Severe Weather and Global Climate Opinion: A Natural Experiment with A. Hartnett (working paper)
As climate impacts intensify, they may drive more concern about the problem and support for action. There is a growing body of research on the relationship between weather and climate opinion, but it tends to be focused on the United States and other wealthy countries. We analyze a natural experiment, exploiting variation in the timing of interviews and the location of respondents in surveys of Latin America, Africa, Asia, Eastern Europe, and the Middle East. We combine these surveys with spatially disaggregated information on weather and natural disasters. These data allow us to test whether weather intensifies concern globally, as well as whether the factors that matter in developing countries differ systematically from those in developed ones.
Climate Discourse and Campaign Contributions in US Congressional Hearings with F. Krawatzek (working paper)
What is the monetary value of the words said in the US Congress? How much does it cost to shift a legislator’s discourse? We explore these questions and study the extent to which individual donations to members in the US Congress shift the way these legislators speak in congressional hearings. Our analysis uses a structural topic model (Roberts et al. 2014) to identify the themes which structure discussion in hearings. We identify the links between shifting topic use by individual legislators and the donations they receive from different kinds of donors. We verify the mechanism identified at the micro-level with a set of case studies.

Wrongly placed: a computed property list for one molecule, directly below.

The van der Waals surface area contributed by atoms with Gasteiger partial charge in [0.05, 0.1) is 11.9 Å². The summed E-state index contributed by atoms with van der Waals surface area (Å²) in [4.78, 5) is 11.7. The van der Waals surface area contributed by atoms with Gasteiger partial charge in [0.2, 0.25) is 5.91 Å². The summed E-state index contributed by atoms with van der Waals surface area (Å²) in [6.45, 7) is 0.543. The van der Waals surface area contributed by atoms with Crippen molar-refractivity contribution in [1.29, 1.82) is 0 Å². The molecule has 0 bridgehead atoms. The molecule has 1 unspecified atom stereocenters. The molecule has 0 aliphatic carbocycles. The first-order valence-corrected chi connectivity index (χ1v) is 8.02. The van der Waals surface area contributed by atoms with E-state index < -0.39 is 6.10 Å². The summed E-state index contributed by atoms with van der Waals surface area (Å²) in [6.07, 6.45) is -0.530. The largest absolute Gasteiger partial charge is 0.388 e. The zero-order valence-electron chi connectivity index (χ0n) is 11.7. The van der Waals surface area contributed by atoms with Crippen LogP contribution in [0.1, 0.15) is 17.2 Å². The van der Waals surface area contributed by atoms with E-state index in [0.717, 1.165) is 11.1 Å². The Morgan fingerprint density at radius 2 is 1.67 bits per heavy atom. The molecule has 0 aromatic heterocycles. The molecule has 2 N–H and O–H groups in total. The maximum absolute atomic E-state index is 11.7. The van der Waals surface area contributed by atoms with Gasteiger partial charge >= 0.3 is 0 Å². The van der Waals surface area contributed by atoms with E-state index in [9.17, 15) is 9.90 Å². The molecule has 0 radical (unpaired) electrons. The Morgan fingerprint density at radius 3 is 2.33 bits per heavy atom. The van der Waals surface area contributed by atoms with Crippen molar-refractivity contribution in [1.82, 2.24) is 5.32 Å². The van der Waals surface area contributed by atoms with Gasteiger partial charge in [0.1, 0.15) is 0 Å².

Presented at the American Political Science Association conference, Boston, MA, September 2018
Community Adaptation in Response to Extreme Weather Events with L. Giordono, H. Boudet, & R. Nelson (working paper)
The experience of disaster does not always yield policy change. We pose two key research questions. First, to what degree to communities impacted by an extreme weather event propose and enact post-event policy change? Second, what conditions lead to policy change? We use a comparative case approach with 15 cases and fuzzy set Qualitative Comparative Analysis methods to address these questions. Our approach adds to the existing literature on policy change and local adaptation by selecting a mid-N range of cases with strong potential for acting as focusing events, therefore sidestepping the problem of selecting on the dependent variable. Our approach also takes advantage of a novel method for measuring attention, the Latent Dirichlet Allocation (LDA) approach.
Presented at the International Conference on Public Policy, Montreal, Canada, June 2019
An Exploration of Social Identity: The Geography and Politics of News-Sharing Communities on Twitter with A. Herdağdelen, W. Zuo, & Y. Bar-Yam. Complexity 19(2), pp. 10-20, 2013.
We map the social, political, and geographic properties of a news-sharing community on Twitter. By tracking user-generated messages that contain links to New York Times articles and the follow relationships between their authors, we find that users cluster into three communities based around local, national, or global issues.